I usually wash my hair in its current twist style. Doing this minimizes tangling of the strands. Once my hair is done airdrying, I either wear the twists for some days, redo them, or undo the twists for a twistout. I try not to wash my hair loose.

*WASH GENTLY:
When washing in my twist style, I try not to manipulate the roots too much. Doing so will cause premature matting.

*WEAR LOOSE HAIR FOR SHORT PERIOD:
I try not to wear a twistout for too long. My max duration is somewhere between 2-4 days before tangling starts to occur. When my hair was shorter, I was able to get away with 5-7 days.



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ABSTRACTS ON BLACK HAIR & COMBING DAMAGE:
African hair length: the picture is clearer.
What is normal black African hair? A light and scanning electron-microscopic study.
African hair length in a school population: a clue to disease pathogenesis?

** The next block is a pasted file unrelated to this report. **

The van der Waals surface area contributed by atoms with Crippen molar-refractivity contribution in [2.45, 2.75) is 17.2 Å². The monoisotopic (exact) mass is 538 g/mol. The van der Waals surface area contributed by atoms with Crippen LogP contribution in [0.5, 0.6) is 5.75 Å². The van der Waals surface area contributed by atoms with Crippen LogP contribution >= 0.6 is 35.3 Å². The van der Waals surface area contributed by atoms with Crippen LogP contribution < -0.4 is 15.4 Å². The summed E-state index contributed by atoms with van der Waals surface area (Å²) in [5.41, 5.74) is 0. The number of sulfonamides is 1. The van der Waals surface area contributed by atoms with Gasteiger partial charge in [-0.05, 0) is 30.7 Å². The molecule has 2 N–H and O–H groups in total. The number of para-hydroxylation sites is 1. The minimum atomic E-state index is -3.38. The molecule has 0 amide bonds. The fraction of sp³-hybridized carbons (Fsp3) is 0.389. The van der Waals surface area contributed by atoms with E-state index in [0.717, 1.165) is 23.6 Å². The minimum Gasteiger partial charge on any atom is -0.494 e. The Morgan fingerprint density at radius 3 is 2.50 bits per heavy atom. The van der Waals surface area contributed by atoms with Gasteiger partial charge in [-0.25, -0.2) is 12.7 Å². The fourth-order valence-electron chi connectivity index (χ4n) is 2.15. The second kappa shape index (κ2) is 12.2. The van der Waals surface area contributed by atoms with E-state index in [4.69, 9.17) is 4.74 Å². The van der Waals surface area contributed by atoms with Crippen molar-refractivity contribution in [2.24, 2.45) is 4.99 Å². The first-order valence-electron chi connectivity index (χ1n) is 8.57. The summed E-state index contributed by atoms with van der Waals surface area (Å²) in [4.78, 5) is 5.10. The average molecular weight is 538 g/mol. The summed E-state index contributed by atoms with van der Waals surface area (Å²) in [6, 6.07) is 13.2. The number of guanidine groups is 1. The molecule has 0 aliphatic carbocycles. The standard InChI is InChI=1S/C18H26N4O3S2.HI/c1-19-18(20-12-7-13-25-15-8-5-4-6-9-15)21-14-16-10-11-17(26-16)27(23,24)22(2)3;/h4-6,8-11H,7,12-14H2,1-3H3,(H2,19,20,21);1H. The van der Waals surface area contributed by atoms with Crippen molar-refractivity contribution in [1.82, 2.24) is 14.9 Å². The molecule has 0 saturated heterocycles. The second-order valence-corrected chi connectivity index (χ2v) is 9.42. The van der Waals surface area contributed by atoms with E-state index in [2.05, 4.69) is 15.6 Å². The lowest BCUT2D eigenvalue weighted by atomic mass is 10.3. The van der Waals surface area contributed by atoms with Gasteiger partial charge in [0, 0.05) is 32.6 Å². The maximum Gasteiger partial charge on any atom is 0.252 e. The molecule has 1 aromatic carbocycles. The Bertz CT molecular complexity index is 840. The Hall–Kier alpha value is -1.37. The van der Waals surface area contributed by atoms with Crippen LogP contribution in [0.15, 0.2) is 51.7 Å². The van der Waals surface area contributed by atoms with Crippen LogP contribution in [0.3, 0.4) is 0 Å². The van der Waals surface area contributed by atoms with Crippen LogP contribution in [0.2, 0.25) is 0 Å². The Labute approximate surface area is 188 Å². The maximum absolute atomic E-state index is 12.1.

Apparent fragility of African hair is unrelated to the cystine-rich protein distribution: a cytochemical electron microscopic study.

ABSTRACTS ON HAIR BREAKAGE & COMBING:
Hair breakage during combing. III. The effects of bleaching and conditioning on short and long segment breakage by wet and dry combing of tresses.
Hair breakage during combing. IV. Brushing and combing hair.
Hair breakage during combing. I. Pathways of breakage.

4 comments:

  1. Hey Loo,
    I have a TWA that I've been combing for a uniform look with a regular tooth comb (not fine, not wide). Do these methods work on TWAs? I only have about an inch to an inch and a half of hair. Thanks for your great blog!!

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  2. Hey! In my opinion, some of these methods are just as important for TWAs, too. While you won't need to worry much about protective styling, methods such as using a wide tooth comb and combing hair that is well moisturized might be useful. Using a fine comb (and some regular combs) can cause splits in middle of the shaft or the ends of your hair that may prevent length retention. Not all regular combs may cause damage though; my guess is that if you don't feel any snagging of the hair or hear any snapping, then your comb is just fine.

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  3. P.S. You're welcome and thanks!

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  4. I thik at any length you should be wearing protective styles

    ReplyDelete